One has only to look at Muir’s Instagram feed @wendlesm to find a cornucopia of developments leading up to these works, much of it photomontage and collage alongside paintings made with a free, confident hand that comes of much practice.
The individual works of this exhibition use photographic imagery of stone sculptures in the hard light of a dry landscape that is very typically South Australian. They were taken in Barossa Sculpture Park near Tanunda and GAIA -(GAEA) by Victoria-based jeweller/sculptor Viktor Kalinowski appears in several of Muir’s montages.
Being small prints 10 cm. square, in this case the photographs from small iPhone files form the background which she extends beyond their border with panels in muted colours borrowed from the image. Their small, portable form is reminiscent of Russian or Byzantine icons.
The number twelve that rules Muir’s selection of saints is significant in Christianity, referring as it does to the apostles of Christ, and in the book of Revelation, the twelve gates of the celestial City; the twelve kinds of precious stone of the celestial City; the trees of life, which bear twelve crops of fruit in a year, one in each month; also the twelve “minor” prophets of the Old Testament: Hosea, Joel, Amos, Obadiah, Jonah, Micah, Nahum, Habakkuk, Zephaniah, Haggai, Zechariah, Malachi, and so on.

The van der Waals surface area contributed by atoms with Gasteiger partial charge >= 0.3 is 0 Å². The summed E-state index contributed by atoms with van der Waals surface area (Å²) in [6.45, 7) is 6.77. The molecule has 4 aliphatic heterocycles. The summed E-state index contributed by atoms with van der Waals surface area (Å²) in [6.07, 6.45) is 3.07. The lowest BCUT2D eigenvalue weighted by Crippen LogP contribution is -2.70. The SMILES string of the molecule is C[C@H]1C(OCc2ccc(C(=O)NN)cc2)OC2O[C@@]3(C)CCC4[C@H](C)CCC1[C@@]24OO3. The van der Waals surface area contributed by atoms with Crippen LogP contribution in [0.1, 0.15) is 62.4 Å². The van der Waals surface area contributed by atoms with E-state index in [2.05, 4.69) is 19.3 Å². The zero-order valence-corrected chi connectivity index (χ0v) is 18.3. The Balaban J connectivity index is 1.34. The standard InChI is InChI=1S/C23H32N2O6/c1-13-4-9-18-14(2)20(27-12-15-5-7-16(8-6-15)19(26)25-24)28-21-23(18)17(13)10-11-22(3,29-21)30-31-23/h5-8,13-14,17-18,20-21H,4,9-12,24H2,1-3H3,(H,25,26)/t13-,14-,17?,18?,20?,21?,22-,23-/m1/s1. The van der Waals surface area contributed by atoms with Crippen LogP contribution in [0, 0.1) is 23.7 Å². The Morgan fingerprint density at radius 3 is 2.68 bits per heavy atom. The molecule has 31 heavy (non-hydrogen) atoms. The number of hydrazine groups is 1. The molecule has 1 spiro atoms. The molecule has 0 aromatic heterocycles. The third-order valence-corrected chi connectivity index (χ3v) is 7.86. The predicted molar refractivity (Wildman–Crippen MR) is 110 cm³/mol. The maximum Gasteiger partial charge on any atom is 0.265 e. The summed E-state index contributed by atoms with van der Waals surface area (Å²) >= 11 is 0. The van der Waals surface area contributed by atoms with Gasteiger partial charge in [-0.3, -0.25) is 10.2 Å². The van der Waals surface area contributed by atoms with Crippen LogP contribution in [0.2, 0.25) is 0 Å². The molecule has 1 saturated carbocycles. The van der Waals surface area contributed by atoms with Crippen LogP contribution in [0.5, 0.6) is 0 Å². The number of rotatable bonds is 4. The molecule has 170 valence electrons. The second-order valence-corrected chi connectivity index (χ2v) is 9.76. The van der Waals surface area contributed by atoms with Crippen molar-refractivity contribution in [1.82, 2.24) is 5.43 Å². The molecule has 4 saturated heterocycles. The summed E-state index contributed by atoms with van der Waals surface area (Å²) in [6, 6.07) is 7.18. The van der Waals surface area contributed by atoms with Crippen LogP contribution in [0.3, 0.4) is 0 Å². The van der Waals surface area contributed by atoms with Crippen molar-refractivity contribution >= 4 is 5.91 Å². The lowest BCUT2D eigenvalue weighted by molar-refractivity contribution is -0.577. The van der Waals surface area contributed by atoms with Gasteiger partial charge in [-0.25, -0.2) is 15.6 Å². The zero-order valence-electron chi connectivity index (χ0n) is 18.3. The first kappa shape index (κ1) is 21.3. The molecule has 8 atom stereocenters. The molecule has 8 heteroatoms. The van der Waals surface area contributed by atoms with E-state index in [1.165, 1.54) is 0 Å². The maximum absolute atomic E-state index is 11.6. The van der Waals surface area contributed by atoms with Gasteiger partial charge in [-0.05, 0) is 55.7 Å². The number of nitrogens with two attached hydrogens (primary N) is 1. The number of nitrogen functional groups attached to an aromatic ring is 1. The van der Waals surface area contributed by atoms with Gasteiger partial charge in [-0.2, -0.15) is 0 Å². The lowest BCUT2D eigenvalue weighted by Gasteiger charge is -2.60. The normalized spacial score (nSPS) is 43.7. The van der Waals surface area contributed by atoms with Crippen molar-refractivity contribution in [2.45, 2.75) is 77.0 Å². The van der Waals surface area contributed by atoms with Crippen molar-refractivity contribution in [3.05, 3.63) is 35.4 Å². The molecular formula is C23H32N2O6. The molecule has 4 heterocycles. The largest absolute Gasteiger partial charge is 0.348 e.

Geometric diagrams are superimposed on the photographic images of the stone sculptures that seem to measure them, just as the sculptors did in making them, and echo their relation to the saints contained in them with fan forms of stacked angles or rays, rotating lines segments, connected circles, multiple dashes and fine mechanical hatching.
The saints in the illustrations from Butler’s books themselves carry or are associated with geometric solids and patterns; fleurs-de-lis, haloes and headdresses, even a miniature castle, patterned fabrics, and the quills some hold touch points with Muir’s linear rays and angles. Their drapery presents a softer version of the marks of the chisel in the granite and basalt forms in which they are enclosed. These illustrations by unknown artists in Europe are now embedded in these rock forms either as victims on sacrificial altars, or as benign apparitions.
In some ways Muir inherits the photo-collage and tactile forms of Elwyn Lyn (1917-1997), whose Saintly Hill (c.1961) my family once owned which now resides in the collection of the Castlemaine Art Gallery.
Muir’s saints thus find themselves in a landscape of the dry interiors Australia, instead of being borne up by the heavenly clouds seen in icons and on cathedral vaults. They are monumentalised in hewn rock whose gravity and equilibrium they share. Few in our culture have any belief in saints and the Church’s veneration of virginity and martyrdom seems alien, yet our contemplation of the enduring nature of resting stone gives these unworldly, brave and infinitely patient women a home, and remind us of earthly, less sacralised virtues and the beauty of good.